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Sir Michael Fay, Andrew Johns and Alan Sefton's Resignation Letter to the RNZYS

August 17, 2022

Sir Michael Fay                  Andrew Johns                  Alan Sefton, ONZM


17 August 2022


Commodore Aaron Young

RNZYS, Westhaven



An Open Letter


Dear Commodore,


The three persons named above wish to resign their memberships of the Royal New Zealand Yacht Squadron (RNZYS) in protest against the club’s regretful approach to its obligations as Trustee of the America’s Cup. We have taken the decision to resign after much consideration.

The Deed of Gift that dictates the terms and conditions of competition for the oldest trophy in world sport states categorically that: “It is distinctly understood that the Cup is to be the property of the Club subject to the provisions of this deed, and not the property of the owner or owners of any vessel winning a match.”

Yet, the RNZYS has sanctioned the sale of venue and hosting rights to the 37th defence of the Cup by way of an international bid process that was commenced even before the RNZYS had successfully defended the Cup on the waters of the Hauraki Gulf in the (New Zealand) summer of 2020/2021.

We are long-standing members of the RNZYS who, between us, have been members for nearly 150 years (Alan joined in 1971, Andrew in 1974 and Sir Michael in 1976).

As you may be aware, the group is steeped in the 171-year history of the Cup with unprecedented backgrounds in New Zealand’s involvement.

Sir Michael mounted three campaigns for the Cup – with KZ7 in 1987, the Big Boat (NZ1) in 1988, and with NZL20 in 1992; Andrew, a former RNZYS general committee member, was Sir Michael’s legal and rules advisor through all three of those campaigns; Alan was an advisor to Sir Michael through those campaigns and then went on, with the late Sir Peter Blake, to form Team New Zealand to challenge for and win the Cup in 1995 and then successfully defend it in 2000.

In terms of the Deed “legality” of  the Squadron’s decisions and actions, our views are summed up in Andrew’s unanswered letter to the commodore and his flag officers on 14 October 2021, which pointed out: “As Trustee under the Deed of Gift the Squadron has no ‘licence’ to relocate the venue offshore, to the northern hemisphere, with the stated intention that such a move would improve defence revenues and therefore its prospects of a threepeat.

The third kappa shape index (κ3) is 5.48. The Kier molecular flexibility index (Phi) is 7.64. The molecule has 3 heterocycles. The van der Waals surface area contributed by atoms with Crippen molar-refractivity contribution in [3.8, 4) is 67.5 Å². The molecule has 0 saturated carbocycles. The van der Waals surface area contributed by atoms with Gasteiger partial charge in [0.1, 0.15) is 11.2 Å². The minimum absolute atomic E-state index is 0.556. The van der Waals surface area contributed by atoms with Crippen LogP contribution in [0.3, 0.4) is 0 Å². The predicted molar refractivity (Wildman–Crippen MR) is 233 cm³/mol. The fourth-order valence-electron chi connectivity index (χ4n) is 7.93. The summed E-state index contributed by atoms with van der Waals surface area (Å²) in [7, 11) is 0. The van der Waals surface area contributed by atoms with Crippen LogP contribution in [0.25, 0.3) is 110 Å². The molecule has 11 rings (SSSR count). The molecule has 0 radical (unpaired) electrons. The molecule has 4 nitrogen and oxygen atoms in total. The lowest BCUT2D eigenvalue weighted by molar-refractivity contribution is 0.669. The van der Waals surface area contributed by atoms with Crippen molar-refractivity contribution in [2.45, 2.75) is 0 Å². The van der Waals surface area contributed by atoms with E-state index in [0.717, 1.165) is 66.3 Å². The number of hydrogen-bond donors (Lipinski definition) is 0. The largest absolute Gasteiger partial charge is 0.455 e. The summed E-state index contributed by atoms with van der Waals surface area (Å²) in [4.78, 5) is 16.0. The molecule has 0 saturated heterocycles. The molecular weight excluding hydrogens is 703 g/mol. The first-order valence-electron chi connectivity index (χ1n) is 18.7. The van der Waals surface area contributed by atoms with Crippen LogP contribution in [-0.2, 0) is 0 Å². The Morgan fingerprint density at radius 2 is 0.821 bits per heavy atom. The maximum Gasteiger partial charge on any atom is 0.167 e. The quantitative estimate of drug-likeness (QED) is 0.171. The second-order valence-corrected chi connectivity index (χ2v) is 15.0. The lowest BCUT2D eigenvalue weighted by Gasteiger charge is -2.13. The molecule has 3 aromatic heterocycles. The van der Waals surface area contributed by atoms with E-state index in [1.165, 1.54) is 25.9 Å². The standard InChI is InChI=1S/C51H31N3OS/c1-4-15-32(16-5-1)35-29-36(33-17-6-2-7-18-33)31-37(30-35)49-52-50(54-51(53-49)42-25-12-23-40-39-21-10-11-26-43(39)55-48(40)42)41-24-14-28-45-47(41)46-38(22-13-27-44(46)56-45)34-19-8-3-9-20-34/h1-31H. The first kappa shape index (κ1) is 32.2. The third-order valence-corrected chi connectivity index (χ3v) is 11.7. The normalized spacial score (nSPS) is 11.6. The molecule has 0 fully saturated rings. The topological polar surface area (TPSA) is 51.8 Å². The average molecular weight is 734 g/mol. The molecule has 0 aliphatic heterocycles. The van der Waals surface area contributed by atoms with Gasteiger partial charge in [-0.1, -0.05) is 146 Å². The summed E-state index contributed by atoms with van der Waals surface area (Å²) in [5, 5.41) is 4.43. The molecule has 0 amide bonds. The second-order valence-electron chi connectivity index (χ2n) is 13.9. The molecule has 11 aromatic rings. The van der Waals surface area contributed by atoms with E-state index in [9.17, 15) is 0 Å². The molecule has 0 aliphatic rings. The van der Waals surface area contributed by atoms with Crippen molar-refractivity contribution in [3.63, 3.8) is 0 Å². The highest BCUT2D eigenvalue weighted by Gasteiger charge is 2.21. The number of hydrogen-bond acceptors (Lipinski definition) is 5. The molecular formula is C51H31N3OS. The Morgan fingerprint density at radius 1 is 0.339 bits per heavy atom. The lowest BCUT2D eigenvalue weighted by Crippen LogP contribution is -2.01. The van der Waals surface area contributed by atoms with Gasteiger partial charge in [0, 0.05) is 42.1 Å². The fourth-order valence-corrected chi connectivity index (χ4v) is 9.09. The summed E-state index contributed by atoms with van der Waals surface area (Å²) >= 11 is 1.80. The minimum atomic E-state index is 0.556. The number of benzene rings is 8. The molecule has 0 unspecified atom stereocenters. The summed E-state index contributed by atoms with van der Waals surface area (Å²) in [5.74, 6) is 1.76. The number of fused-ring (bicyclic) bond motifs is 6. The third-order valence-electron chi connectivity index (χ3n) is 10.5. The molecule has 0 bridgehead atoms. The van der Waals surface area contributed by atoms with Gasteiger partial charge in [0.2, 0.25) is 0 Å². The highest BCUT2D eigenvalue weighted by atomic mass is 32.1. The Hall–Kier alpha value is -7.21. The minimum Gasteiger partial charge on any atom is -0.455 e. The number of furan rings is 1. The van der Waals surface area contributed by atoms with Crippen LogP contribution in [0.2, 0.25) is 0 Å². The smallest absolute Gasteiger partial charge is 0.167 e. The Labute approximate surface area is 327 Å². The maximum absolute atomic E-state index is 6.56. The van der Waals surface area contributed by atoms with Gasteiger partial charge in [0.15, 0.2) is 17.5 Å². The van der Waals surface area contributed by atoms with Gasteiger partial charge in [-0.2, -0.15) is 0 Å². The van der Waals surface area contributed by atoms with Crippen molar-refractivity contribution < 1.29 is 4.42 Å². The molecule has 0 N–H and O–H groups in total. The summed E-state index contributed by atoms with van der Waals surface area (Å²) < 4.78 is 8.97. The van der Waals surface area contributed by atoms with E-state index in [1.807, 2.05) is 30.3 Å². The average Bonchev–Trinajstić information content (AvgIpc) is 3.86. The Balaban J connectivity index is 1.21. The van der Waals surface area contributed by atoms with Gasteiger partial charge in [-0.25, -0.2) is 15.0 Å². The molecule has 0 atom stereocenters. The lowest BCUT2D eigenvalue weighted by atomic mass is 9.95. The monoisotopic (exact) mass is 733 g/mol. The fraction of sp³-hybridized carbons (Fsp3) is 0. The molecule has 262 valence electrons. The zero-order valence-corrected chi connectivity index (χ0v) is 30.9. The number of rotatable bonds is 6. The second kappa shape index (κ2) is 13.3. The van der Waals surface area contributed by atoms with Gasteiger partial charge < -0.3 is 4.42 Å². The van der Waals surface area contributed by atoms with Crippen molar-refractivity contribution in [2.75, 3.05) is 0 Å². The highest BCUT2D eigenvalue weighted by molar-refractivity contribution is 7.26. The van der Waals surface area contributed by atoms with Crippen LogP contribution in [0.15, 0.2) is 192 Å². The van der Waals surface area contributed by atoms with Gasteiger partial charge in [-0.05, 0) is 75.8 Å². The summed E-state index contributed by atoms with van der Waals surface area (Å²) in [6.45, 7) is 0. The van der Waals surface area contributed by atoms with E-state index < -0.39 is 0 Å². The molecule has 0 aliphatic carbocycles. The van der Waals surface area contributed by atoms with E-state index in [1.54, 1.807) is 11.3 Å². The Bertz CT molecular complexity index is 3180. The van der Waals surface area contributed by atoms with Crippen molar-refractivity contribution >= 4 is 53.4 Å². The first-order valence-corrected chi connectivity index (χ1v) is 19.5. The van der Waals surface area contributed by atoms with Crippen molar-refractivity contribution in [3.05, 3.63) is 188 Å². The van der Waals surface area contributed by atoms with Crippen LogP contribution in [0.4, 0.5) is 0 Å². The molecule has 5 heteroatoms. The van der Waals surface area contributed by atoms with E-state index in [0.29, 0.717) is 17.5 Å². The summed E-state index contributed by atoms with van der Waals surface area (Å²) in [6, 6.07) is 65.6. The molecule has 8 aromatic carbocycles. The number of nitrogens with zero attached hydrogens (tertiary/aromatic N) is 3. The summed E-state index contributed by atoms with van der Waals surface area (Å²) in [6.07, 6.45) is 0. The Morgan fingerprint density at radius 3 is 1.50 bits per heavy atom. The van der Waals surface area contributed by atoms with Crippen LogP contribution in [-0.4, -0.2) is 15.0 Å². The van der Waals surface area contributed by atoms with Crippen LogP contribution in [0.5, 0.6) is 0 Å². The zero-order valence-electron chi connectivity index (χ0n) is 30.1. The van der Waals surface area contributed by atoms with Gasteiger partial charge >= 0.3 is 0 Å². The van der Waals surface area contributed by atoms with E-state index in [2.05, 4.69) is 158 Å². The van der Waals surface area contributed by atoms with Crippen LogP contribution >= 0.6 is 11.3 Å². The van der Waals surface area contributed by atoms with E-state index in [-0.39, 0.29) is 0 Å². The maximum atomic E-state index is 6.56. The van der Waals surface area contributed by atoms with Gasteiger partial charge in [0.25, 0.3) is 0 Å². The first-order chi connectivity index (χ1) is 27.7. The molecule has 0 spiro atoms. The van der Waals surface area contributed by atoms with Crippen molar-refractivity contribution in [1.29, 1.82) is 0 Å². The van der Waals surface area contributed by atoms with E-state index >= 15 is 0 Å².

“The venue is not a condition of the match per se, rather an unspoken yet unavoidable presumption common to all three iterations of the Deed of Gift. While providing for the defender to select the courses for the match the Deed of Gift contains no similar provision giving the defender the right to select a venue.

“Eligibility of a challenging yacht club is tied to its nationality - its bona fides as a yacht club and its qualifying ‘annual regatta’ all precursors to its role as defending yacht club should its challenge be successful and, logically, the location of the next match.

“On what other possible basis could these provisions of the Deed have been drafted?”

Unfortunately, the RNZYS has not followed its own interpretation of the Deed in relation to the issue of venue as summed up succinctly in November 2000 by your predecessor, Commodore Peter Taylor, during the Club’s first tenure as Trustee. In a detailed submission on challenger eligibility to the arbitration panel, Commodore Taylor wrote: “… and the wording of the Deed of Gift contemplates, that a Challenger, if successful, will defend the Cup in its home waters.”

Two different yacht clubs were represented in the five campaigns listed above - the Royal New Zealand Yacht Squadron, in 1987, 1992, 1995 and 2000, and the Mercury Bay Boating Club in 1988. They earned an international reputation for fairness in their adherence to the requirements of the Deed and their understanding of George Schuyler’s intentions for the event he was creating.

For the best part of 40 years, New Zealand has enjoyed an emotional magic carpet ride with that event as its sailors, designers, boatbuilders and sailmakers, with the support of a highly innovative marine industry, have risen to the challenge to completely dominate the oldest and one of the greatest events in world sport and take lead positions in the technologies and skills needed to make that possible.

Yet, when the country is in position to reap the considerable rewards for those endeavours and achievements, the Royal New Zealand Yacht Squadron sells off the rights to hosting the event.

That, to us, is a slap in the face for everyone and everything that have gone before.

Yours faithfully,

Sir Michael Fay                  Andrew Johns                  Alan Sefton, ONZM